7. Nutrition. Many children (and adults!) find it hard to choose broccoli over candy bars. This is where you come in as a parent. You can ensure that your children have healthy foods to eat and control and minimize the least healthy foods when possible. This means making sure that your children have healthy dinners at night and nutritious foods available to them for breakfast and in packed lunches. I have seen many families where the family dinner experience is gone and everyone fends for themselves. Even if you are not always able to eat together, you can make sure that healthy foods are available for family members to choose from.

8. Being Available. I have heard from many parents who face challenges that make it hard to implement these suggestions: single parents who work long or evening hours, families in which both parents work in another city and don’t get home before 7 p.m., families with multiple after school activities that make it hard to be home and enforce a set schedule for dinner, etc. Do the best you can to be available to ensure that agreements are upheld and, more importantly, to provide help with homework and other assistance whenever necessary. They can’t do it on their own and need you to coach and guide them.


What Attachment Parenting is…and is Not

Maybe you never knew there was a name for it – the unique way you raise your child – but it’s in tune with your child’s needs and with your own needs, and your family lives it out daily. Or, perhaps, you do know there is a name for it, with many synonyms and variations, but you live it out without being defined.

It’s hit the news, blogs, social media, and forums where parenting approaches are more contentious than politics or religion.

Some may know what they know about it from a critique or a comment. But, every day, growing numbers of parents find the name and the communities that come with it – and breathe a sigh of relief to find welcome, encouragement, information, and freedom from judgment.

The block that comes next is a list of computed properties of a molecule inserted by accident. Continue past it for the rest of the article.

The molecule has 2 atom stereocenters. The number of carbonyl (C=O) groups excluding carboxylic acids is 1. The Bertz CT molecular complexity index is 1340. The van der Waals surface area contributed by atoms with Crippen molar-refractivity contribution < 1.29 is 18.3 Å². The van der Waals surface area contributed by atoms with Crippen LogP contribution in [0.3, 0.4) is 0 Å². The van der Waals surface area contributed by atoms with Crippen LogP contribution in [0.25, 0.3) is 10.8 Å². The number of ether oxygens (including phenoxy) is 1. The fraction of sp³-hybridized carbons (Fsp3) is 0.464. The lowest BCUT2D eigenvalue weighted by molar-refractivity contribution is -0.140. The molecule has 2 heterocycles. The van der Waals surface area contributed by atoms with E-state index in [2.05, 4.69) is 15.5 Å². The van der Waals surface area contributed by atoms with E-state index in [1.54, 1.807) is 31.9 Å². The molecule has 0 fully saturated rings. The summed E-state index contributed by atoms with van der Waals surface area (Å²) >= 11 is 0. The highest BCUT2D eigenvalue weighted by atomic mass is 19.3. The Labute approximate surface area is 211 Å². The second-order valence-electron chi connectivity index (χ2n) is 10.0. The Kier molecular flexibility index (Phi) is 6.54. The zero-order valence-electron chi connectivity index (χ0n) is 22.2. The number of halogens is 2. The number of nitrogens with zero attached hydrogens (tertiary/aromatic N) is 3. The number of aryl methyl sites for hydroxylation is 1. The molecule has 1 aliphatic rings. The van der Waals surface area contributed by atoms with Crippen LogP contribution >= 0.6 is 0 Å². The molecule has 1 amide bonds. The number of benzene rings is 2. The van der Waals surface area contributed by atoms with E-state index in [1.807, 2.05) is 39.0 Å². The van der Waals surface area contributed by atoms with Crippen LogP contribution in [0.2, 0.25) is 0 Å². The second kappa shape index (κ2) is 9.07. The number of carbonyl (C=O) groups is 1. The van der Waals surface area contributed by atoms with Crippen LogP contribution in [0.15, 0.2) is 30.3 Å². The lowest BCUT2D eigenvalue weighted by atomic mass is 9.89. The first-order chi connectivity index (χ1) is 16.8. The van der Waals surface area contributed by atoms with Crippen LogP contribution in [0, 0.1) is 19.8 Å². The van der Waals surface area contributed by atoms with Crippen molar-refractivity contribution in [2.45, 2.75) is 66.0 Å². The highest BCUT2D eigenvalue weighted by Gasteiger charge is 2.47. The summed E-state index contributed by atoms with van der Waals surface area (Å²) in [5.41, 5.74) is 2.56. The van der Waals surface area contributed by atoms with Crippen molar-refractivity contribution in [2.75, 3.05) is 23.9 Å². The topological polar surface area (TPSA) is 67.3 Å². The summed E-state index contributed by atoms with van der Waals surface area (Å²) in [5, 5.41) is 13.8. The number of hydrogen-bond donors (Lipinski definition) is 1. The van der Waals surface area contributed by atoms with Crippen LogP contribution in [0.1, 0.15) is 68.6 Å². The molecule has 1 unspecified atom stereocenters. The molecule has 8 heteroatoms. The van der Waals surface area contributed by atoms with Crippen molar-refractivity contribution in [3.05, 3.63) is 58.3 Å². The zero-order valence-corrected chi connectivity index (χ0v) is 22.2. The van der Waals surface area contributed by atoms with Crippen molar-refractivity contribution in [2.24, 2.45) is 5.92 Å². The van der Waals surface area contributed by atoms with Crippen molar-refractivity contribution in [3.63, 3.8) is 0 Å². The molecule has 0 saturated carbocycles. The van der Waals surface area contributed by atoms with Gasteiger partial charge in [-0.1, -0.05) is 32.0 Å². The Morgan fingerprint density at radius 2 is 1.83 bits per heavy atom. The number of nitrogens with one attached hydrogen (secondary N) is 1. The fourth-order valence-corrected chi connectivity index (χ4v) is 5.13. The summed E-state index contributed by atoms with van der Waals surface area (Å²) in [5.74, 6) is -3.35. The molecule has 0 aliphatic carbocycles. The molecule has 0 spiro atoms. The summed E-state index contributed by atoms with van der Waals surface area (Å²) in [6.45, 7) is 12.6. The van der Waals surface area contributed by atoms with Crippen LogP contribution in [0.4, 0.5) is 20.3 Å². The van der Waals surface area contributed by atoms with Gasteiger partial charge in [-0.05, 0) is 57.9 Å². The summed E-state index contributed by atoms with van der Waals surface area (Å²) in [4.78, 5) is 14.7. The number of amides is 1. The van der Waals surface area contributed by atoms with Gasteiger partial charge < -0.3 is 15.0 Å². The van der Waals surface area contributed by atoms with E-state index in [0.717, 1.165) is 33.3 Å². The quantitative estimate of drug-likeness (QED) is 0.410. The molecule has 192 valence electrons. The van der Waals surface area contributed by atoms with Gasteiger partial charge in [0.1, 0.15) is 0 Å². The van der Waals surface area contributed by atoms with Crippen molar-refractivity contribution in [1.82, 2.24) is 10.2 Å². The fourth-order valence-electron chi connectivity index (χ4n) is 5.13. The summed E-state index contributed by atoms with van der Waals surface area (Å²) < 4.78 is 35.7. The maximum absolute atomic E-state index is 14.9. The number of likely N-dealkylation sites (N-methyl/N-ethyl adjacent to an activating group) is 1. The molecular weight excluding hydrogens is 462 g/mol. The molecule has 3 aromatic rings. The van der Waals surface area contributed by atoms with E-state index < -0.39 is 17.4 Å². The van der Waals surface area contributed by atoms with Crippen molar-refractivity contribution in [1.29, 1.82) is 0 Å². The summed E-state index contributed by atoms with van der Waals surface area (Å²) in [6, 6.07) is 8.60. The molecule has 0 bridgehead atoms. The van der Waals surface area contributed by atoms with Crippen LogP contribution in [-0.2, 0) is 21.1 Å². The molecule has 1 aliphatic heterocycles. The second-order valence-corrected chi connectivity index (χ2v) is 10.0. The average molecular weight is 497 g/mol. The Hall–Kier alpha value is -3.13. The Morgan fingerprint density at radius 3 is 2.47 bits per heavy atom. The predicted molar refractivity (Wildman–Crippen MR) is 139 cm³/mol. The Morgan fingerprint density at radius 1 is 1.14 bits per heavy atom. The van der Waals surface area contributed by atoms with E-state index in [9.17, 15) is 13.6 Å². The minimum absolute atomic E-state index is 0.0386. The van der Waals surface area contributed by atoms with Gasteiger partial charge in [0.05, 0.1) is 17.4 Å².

From professionals to media, it’s not just parents who are discussing Attachment Parenting.

The Latest Fad, or Something More? Time for some clarification and a reality check…

Unschooling: Learning through Play

By Jan Hunt, member of API’s Advisory Board and API’s Editorial Review Board. Reprinted with permission from www.naturalchild.org

Unschooling: Learning through PlayMy son Jason, now a young adult, has been unschooled from the beginning – we were fortunate to have discovered John Holt’s books when Jason was two, and never looked back.

Jason was a very inquisitive child, who loved learning new words and playing with numbers. He had an extensive vocabulary by 18 months, understood the concept of infinity at two years old, and taught himself squares and square roots at three. In spite of all this, I still wondered if I should use a curriculum, especially for math. It was hard not to worry when taking a path that was so different from the one I had taken in childhood. It was also hard not to be affected by my parents’ doubts, even though I understood the reasons for their skepticism.

When Jason was seven years old, he asked for a math book as his special holiday gift that year. We had recently read John Holt’s glowing review of Harold Jacobs’ book, Mathematics: A Human Endeavor, in Growing Without Schooling. The book proved to be as wonderful as John Holt had said, and we enjoyed it a lot. But a few months later, I noticed that Jason hadn’t looked at it for a while. I decided to suggest reading a chapter per week together. Fortunately, I was busy that day and didn’t get around to asking him. That evening, Jason came up to me, book in hand, saying, “Let’s play math.” My first thought was, “Whew, that was a close one.” Had I made my offer, he probably would have accepted it, and even learned from it, but where would the concept of math as play have gone? Continue reading Unschooling: Learning through Play

From Homeschool to School, and Back Again

By Nikki Schaefer, staff writer for The Attached Family

**Originally published in the Fall 2008 Growing Child issue of The Journal of API

Fall leaves“Mom, there’s just seven more days until the first day of fall!” my six-year-old son announced, giving me the usual morning “fall countdown.” “How are we going to celebrate? Can we jump in the leaves?” he asked.

“You bet!” I responded. “How about jumping in the leaves and making caramel apples?”

“Hurray!” he cheered, with his younger sisters jumping in on the excitement. Continue reading From Homeschool to School, and Back Again

Looking Back on My Time as an AP Mother Now that My Children are Grown

By Lisa Walshe